October 22nd, 2017

Yesterday I wrote about using laughter and humiliation to make the White Supremacist clowns plaguing our nation in the era of Trump shrivel up and blow away. Spencer is, of course, the poster baby here, but he’s not the whole problem. The exchange between CBS News correspondent Chip Reid and White House press secretary Sarah Huckabee Sanders illustrates a deeper problem. Sanders said:

If you want to get into a debate with a four-star Marine general, I think that’s something highly inappropriate.

Two points. First, Kelly is a civilian. Second, in the United States of America, our military leaders serve under civilian command that ultimately is constitutionally obligated to the leadership of We The People. Certainly we may raise up in respect those who chose to serve their country and defend our Constitution. Certainly we will honor, as President Abraham Lincoln in his 1864 letter to Laura Bixby did, those who give their lives in that service, but we do not grant anyone in the military a popeish mantle of infallibility.

If people like Spencer and his minions are deserving of public scrutiny and ridicule when they go off the rails, so too must all elected officials and those who serve in any branch of our government be subject to curbs on their enthusiasm.

Laughter, or the fear of laughter, is a powerful tool for keeping the haughty focused.

Eric Arthur Blair, using the pen name George Orwell, wrote to that point in The Lion And The Unicorn: Socialism And The English Genius:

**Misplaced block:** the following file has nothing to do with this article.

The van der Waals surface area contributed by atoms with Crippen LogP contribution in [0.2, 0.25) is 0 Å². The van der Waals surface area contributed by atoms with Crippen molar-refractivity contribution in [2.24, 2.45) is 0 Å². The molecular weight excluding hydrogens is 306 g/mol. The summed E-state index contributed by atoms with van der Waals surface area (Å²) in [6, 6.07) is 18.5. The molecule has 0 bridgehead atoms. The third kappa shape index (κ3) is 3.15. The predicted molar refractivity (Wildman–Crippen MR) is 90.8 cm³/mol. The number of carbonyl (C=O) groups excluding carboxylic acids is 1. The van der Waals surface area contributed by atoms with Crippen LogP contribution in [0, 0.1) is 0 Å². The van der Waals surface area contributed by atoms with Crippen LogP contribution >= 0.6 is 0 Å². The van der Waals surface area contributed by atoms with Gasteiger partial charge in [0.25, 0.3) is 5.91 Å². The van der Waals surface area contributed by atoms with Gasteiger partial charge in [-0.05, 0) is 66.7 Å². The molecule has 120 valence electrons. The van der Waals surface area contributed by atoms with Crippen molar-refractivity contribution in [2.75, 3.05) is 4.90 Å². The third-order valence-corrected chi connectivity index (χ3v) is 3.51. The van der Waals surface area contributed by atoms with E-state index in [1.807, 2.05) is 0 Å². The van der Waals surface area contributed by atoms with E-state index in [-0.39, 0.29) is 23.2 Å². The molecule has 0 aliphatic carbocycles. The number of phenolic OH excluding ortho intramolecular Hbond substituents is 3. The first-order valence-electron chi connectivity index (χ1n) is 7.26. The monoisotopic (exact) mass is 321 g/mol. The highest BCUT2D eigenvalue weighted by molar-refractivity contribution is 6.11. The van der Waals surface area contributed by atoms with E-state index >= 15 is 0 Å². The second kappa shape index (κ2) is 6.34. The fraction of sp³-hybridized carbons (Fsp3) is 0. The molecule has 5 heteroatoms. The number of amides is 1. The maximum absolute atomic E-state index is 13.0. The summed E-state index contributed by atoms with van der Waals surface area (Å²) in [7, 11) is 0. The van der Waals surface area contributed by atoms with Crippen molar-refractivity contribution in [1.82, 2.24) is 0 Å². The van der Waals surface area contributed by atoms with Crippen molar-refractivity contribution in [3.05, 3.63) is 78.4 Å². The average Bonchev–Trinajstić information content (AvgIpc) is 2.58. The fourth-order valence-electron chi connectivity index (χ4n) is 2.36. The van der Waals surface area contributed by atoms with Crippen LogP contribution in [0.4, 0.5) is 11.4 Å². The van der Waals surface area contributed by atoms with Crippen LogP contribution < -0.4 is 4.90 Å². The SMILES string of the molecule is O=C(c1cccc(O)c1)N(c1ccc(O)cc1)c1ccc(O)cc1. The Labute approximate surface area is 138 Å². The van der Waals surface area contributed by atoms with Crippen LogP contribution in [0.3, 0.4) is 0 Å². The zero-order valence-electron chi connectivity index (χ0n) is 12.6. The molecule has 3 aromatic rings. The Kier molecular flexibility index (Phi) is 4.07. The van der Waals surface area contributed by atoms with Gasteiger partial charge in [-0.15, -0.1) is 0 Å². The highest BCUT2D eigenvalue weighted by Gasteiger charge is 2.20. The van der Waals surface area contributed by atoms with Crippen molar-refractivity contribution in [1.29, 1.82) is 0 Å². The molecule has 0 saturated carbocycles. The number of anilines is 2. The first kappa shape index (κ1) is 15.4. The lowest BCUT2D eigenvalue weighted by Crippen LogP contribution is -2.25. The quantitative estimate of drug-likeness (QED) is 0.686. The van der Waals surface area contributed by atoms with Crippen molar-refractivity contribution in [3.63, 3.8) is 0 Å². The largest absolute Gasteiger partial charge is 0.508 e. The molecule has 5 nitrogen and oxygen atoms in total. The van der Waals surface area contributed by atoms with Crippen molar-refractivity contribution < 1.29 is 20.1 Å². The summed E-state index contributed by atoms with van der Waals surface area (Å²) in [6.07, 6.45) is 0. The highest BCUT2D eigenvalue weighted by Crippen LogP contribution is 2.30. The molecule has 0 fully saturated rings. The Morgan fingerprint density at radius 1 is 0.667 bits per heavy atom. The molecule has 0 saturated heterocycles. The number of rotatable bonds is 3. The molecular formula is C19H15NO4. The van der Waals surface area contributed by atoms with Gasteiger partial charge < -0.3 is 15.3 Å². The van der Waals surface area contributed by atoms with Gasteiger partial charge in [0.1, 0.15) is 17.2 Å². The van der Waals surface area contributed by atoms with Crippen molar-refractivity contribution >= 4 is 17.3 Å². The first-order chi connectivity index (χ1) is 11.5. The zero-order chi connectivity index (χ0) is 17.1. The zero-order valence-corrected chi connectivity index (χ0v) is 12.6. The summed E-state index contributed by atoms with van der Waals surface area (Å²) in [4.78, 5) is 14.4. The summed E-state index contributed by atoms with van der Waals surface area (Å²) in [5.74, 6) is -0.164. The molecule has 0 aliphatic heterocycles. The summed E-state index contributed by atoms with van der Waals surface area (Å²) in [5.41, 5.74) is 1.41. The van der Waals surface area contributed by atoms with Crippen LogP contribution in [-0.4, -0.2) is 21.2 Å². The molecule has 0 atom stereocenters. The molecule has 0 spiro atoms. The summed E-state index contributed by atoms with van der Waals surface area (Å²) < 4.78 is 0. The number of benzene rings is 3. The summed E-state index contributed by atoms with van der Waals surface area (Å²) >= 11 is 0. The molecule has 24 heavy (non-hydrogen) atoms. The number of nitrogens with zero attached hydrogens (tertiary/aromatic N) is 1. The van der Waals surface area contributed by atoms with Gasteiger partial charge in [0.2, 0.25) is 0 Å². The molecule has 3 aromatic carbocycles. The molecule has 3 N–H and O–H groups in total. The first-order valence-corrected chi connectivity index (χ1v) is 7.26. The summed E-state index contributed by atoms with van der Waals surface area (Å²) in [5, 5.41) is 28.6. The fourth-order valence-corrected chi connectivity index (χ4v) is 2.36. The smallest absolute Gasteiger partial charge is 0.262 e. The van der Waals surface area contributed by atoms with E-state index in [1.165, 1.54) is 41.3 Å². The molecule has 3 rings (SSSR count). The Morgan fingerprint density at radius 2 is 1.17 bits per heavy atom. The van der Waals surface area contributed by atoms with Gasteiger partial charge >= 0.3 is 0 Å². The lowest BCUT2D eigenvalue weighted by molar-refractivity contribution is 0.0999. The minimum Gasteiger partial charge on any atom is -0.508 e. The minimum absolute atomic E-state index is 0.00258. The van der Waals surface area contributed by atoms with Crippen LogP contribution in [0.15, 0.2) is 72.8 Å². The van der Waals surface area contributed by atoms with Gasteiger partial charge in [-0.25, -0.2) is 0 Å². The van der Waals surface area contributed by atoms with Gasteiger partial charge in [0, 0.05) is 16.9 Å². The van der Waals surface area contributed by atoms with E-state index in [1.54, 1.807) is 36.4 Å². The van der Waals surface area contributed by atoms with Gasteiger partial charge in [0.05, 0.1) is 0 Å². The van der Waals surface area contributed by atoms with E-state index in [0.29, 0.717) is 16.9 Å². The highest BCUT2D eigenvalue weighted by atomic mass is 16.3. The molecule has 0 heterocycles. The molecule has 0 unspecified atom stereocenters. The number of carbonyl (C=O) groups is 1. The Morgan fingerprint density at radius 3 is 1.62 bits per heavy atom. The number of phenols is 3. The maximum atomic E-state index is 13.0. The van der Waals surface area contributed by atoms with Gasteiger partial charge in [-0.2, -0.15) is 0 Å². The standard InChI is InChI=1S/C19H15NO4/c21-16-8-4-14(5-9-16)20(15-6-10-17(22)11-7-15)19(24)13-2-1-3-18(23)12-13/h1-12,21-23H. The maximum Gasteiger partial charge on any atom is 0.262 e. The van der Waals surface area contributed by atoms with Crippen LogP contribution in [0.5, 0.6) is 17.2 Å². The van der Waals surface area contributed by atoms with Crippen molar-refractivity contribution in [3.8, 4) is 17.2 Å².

One rapid but fairly sure guide to the social atmosphere of a country is the parade-step of its army. A military parade is really a kind of ritual dance, something like a ballet, expressing a certain philosophy of life. The goose-step, for instance, is one of the most horrible sights in the world, far more terrifying than a dive-bomber. It is simply an affirmation of naked power; contained in it, quite consciously and intentionally, is the vision of a boot crashing down on a face. Its ugliness is part of its essence, for what it is saying is ‘Yes, I am UGLY, and you daren’t laugh at me’, like the bully who makes faces at his victim. Why is the goose-step not used in England? There are, heaven knows, plenty of army officers who would be only too glad to introduce some such thing. It is not used because the people in the street would laugh. Beyond a certain point, military display is only possible in countries where the common people dare not laugh at the army. The Italians adopted the goose-step at about the time when Italy passed definitely under German control, and, as one would expect, they do it less well than the Germans. The Vichy government, if it survives, is bound to introduce a stiffer parade-ground discipline into what is left of the French army. In the British army the drill is rigid and complicated, full of memories of the eighteenth century, but without definite swagger; the march is merely a formalized walk. It belongs to a society which is ruled by the sword, no doubt, but a sword which must never be taken out of the scabbard.

Yes, retired Marine Corps general Kelly deserves our thanks for his years of service but he doesn’t get a pass, ever, in his new job.

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